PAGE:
I was responding to a post on Mr. Keenan’s blog “Adventures in Teaching and Learning” about the effective use of iPods in the classroom when it hit me. There is no free lunch. Tools that result in gains in learning require increased effort on the part of the teacher. No exceptions.
Technology is a GREAT tool. It flattens the world. It opens doors for students- sometimes ones that we wish would stay closed. But it is what it is, and we aren’t going backwards.
Technology doesn’t replace supervision. I flashback to 9th grade social studies. Every Friday afternoon we sat in 5 rows of 5 and watched filmstrips while our teacher (who was also the football coach) prepped for the next day’s game. We had little direction other than “watch the filmstrip.” As you can imagine, my attention was captured by the quarterback in back of me rather than the filmstrip in front of me.
The coach never left his desk and paid us little attention. We returned the favor. Notes were passed, we did other homework, and all I can tell you about the filmstrip is that it was about Africa. I think.
My point here is that teaching with technology is ACTIVE teaching. It requires that we get up, walk around, and engage with our students. It’s less about “knowing what they are doing” and more about finding out what they are thinking. My students teach me a lot on those walkarounds.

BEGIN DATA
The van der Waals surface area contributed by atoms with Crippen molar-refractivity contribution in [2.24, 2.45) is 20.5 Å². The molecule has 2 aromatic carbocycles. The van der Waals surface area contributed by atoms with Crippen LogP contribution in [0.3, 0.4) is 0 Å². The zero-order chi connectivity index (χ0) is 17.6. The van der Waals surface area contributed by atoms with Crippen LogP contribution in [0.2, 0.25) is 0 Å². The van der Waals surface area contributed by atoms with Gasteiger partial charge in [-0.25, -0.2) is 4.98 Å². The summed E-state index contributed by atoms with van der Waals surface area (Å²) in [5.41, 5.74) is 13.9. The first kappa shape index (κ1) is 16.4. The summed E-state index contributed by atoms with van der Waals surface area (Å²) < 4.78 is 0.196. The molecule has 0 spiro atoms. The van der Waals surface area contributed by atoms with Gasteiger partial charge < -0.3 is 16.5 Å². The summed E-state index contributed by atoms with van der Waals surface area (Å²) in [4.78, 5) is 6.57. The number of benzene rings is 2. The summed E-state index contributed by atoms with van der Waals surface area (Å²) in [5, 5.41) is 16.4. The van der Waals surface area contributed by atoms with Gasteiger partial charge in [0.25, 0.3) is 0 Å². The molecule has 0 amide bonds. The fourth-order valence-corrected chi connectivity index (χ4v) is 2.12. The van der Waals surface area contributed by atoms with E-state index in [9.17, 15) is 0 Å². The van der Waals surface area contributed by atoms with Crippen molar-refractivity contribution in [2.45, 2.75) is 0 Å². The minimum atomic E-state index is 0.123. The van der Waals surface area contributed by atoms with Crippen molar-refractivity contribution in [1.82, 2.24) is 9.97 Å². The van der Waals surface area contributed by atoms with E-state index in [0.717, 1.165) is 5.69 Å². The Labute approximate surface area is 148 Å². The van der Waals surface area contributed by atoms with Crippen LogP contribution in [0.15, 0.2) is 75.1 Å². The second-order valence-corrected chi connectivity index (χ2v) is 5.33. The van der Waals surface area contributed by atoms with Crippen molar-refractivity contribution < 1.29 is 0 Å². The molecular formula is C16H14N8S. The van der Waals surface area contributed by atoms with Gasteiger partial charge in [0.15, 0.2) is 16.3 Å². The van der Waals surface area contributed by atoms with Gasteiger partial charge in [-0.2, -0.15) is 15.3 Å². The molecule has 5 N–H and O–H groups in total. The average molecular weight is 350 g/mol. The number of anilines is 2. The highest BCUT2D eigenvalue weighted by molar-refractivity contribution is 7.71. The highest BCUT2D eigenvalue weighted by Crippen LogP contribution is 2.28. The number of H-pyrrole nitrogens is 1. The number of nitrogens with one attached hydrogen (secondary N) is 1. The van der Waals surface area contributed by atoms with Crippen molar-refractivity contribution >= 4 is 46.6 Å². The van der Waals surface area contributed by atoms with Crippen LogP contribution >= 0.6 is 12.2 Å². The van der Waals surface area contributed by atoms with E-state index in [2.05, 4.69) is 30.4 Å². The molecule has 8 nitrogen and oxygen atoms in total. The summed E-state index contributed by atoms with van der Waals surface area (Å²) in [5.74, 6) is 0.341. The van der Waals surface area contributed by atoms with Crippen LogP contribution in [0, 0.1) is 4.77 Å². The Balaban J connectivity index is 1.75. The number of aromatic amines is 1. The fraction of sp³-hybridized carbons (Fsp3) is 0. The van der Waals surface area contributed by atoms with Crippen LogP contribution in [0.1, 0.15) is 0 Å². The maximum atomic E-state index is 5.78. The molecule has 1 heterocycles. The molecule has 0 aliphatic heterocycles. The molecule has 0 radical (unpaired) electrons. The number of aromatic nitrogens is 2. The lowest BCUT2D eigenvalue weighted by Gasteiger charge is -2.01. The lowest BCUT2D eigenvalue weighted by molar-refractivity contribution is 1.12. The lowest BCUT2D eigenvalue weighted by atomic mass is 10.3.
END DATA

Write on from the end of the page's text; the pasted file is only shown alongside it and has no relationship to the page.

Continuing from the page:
The off task student often has something to teach you as well. Ask they why they are off task- they are, most likely, either confused or bored or both. Feeling them out helps you in two ways. It lets you know how you can clarify either your objectives or your directions. It also makes you look at the relevancy of what you are asking your students to do. Admittedly, sometimes kids just don’t want to do the work; but I’ll stick my neck out here. When you take the time to ask a student what they think, they think. You get some credibility when you show that what they say has value to you.
Not much has changed. It’s important to have a purpose to the technology that you use in class- and it can’t be so that you, as teacher, can disengage from your classroom. If anything, it requires more diligence on your part than the worksheet requires. When well done, the payoff is worth the effort.